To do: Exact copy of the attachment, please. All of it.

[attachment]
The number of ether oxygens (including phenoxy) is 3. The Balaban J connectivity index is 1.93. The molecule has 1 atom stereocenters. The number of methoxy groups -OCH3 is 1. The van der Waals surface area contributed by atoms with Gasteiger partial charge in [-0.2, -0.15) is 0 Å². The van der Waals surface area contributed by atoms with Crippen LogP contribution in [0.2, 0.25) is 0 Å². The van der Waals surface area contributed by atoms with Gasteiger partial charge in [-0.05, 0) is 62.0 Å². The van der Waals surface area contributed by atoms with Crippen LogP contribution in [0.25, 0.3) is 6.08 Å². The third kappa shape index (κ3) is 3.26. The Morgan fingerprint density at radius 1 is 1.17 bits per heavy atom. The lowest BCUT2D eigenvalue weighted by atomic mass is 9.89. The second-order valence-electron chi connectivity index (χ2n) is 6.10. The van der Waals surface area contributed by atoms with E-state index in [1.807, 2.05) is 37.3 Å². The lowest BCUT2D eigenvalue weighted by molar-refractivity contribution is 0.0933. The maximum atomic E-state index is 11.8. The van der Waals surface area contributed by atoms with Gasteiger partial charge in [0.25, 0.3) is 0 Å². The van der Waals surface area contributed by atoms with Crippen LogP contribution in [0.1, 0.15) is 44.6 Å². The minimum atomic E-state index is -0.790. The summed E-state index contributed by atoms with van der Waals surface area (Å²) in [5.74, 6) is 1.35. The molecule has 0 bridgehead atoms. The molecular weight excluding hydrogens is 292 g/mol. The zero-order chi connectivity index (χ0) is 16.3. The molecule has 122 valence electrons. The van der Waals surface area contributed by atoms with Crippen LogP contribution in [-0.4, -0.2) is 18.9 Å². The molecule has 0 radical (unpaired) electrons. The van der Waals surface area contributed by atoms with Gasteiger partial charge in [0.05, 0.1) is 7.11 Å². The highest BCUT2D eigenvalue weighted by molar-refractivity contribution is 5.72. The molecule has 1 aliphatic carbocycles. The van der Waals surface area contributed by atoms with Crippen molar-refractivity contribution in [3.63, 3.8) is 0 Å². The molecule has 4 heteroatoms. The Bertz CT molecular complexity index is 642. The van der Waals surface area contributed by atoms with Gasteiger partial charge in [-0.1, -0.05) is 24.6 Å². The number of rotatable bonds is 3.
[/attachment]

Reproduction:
The number of ether oxygens (including phenoxy) is 3. The Balaban J connectivity index is 1.93. The molecule has 1 atom stereocenters. The number of methoxy groups -OCH3 is 1. The van der Waals surface area contributed by atoms with Gasteiger partial charge in [-0.2, -0.15) is 0 Å². The van der Waals surface area contributed by atoms with Crippen LogP contribution in [0.2, 0.25) is 0 Å². The van der Waals surface area contributed by atoms with Gasteiger partial charge in [-0.05, 0) is 62.0 Å². The van der Waals surface area contributed by atoms with Crippen LogP contribution in [0.25, 0.3) is 6.08 Å². The third kappa shape index (κ3) is 3.26. The Morgan fingerprint density at radius 1 is 1.17 bits per heavy atom. The lowest BCUT2D eigenvalue weighted by atomic mass is 9.89. The second-order valence-electron chi connectivity index (χ2n) is 6.10. The van der Waals surface area contributed by atoms with E-state index in [1.807, 2.05) is 37.3 Å². The lowest BCUT2D eigenvalue weighted by molar-refractivity contribution is 0.0933. The maximum atomic E-state index is 11.8. The van der Waals surface area contributed by atoms with Gasteiger partial charge in [0.25, 0.3) is 0 Å². The van der Waals surface area contributed by atoms with Crippen LogP contribution in [0.1, 0.15) is 44.6 Å². The minimum atomic E-state index is -0.790. The summed E-state index contributed by atoms with van der Waals surface area (Å²) in [5.74, 6) is 1.35. The molecule has 0 bridgehead atoms. The molecular weight excluding hydrogens is 292 g/mol. The zero-order chi connectivity index (χ0) is 16.3. The molecule has 122 valence electrons. The van der Waals surface area contributed by atoms with Crippen LogP contribution in [-0.4, -0.2) is 18.9 Å². The molecule has 0 radical (unpaired) electrons. The van der Waals surface area contributed by atoms with Gasteiger partial charge in [0.05, 0.1) is 7.11 Å². The highest BCUT2D eigenvalue weighted by molar-refractivity contribution is 5.72. The molecule has 1 aliphatic carbocycles. The van der Waals surface area contributed by atoms with Crippen molar-refractivity contribution in [3.63, 3.8) is 0 Å². The molecule has 4 heteroatoms. The Bertz CT molecular complexity index is 642. The van der Waals surface area contributed by atoms with Gasteiger partial charge in [-0.1, -0.05) is 24.6 Å². The number of rotatable bonds is 3.